When I was about ten years old, a classmate gave me a bobblehead of my favorite basketball player.
It was one of those Secret Santa situations, where you never get something you actually wanted. But this was different: I cherished that ceramic all-star. We probably watched hundreds of late-night NBA games together, seated side-by-side, a few feet from the big screen in my southwest suburban living room.
I was past the traditional age for action figures. But ten-inch-tall Kobe was the first superhero that was like me: he didn’t grow up in deep poverty, or in a traditionally black neighborhood. He grew up in Italy, where I imagined he had to feel a little bit like an outsider, like I did in my predominantly white neighborhood.
I refused to take him out of the package.
I watched him (full-size Kobe) win three NBA championships and put up 30 points in a game with ease. On the court, he was aggressive and unrelenting, like basketball was all he had. Off the court, he was unblemished and loved by all fans, regardless of race.
Until he wasn’t.
When I was about 12 years old, Kobe Bryant was accused of sexually assaulting a woman. Guilt or innocence be damned; every negative remark tore at my soul. As rumors mixed with fact on ESPN, all I saw was media once again tearing down a successful black man. My classmates just didn’t recognize the history of lynching black men in the name of protecting white women. To Kill A Mockingbird didn’t give them nightmares. Their mothers hadn’t rehashed the stories of Emmett Till or the Central Park Five over and over again, imploring us to be careful.
In my middle-school mind, Kobe was innocent simply because he was my hero—not capable of rape. I was too young to truly grasp the weight of stress and trauma on the victim, the accuser—what it’s like to have your character attacked by strangers, or have your personal nightmare described as a distraction from a basketball game.
Rape is wrong. Infidelity is wrong. Yet, the reflex remained to protect him—the superhero still in his plastic packaging. I didn’t think about the victim and what happened to her. What mattered was what happened to my favorite all-star.
Thirteen years later, I found myself with friends discussing the Derrick Rose case before the details began to come out, and I struggled to remember what happened to Kobe. My only defense of Rose hinged on how Bryant’s career and name emerged from the dirt. He changed his number to 24 and his endorsements returned. He won an NBA MVP award, two more NBA championships, and two NBA Finals MVPs. My naïve young mind had confused his success with innocence.
I didn’t remember the victim refusing to testify, the settlement, or Kobe admitting the woman didn’t consent to the encounter.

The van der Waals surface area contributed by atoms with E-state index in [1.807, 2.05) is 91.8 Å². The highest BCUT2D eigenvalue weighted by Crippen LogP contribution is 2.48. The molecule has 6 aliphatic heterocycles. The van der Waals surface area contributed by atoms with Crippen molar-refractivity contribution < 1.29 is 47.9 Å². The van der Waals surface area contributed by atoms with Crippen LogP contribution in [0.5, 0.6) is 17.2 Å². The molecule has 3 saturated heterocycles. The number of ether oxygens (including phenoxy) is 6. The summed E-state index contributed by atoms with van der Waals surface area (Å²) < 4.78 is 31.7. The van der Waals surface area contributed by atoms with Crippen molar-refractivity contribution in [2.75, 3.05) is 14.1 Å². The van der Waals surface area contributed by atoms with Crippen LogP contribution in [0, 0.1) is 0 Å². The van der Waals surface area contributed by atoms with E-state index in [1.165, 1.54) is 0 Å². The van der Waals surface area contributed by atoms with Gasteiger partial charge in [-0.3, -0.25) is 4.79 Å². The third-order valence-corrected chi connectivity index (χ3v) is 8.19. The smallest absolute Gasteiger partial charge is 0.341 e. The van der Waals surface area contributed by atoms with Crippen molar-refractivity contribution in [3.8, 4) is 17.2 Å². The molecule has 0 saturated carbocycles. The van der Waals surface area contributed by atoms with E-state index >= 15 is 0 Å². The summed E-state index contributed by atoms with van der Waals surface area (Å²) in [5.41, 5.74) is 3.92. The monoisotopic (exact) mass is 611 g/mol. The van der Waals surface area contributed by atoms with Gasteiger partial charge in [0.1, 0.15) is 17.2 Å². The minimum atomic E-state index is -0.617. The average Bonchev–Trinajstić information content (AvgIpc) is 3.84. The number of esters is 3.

What I do know now is that false rape accusations are incredibly uncommon: while exact stats are hard to come by, researchers agree it’s around 2 to 10 percent. On the other hand, about 60 percent of rapes are never reported, and women who do come forward often become the target of victim-blaming, especially if the attacker happens to be a star athlete. One out of every 6 women is a victim of rape or attempted rape, and nine out of every 10 rape victims are women.
A decade of faded glitz from Kobe’s career, plus my own maturity and exposure to perspectives on sexual assault in college helped me realize that I was wrong to protect Kobe. We were nothing alike, I realized.
Derrick Rose fans, I know how you feel.
Rose is only three years older than me, but I idolized and wanted to emulate him. I remember the first state championship: Richwood was so shook, they decided to stall the entire overtime only for Rose to literally steal the game. And I remember the second, when he took a back seat and let Tim Flowers enjoy the spotlight.
He wasn’t an outsider, but a kid from the neighborhood. One of those seemingly rare stories of a black man making it from the South Side of Chicago. Kids with no dreams besides hoop dreams could rock the Bulls No. 1 jersey and know for certain they’d be the next one to make it.
But as an adult, you realize athletes aren’t the only successful black men from Chicago to look up to: activists, businessmen, preachers, writers, fathers, and even a president can play that role. If you need a basketball player, there’s Jabari Parker, Anthony Davis, and Dwyane Wade.
Whether Rose is found guilty or not, I refuse to attempt to justify something that can’t be justified. And you shouldn’t either.
I’m not going to pretend I know everything that happened that night, but what we do know is that Rose doesn’t know what consent means, according to his deposition. Without understanding consent, Rose invited two friends to have sex with Jane Doe. The case is rife with toxic masculinity, which tells the next generation of men that women are nothing more than sexual objects for the taking.
I refuse to further victimize women to protect an athlete I’ve never met.
You can keep fanboying, but I’ve taken my toys out of the packaging. But what do I know? I’m just a man with a Kobe doll on his desk.Edit Module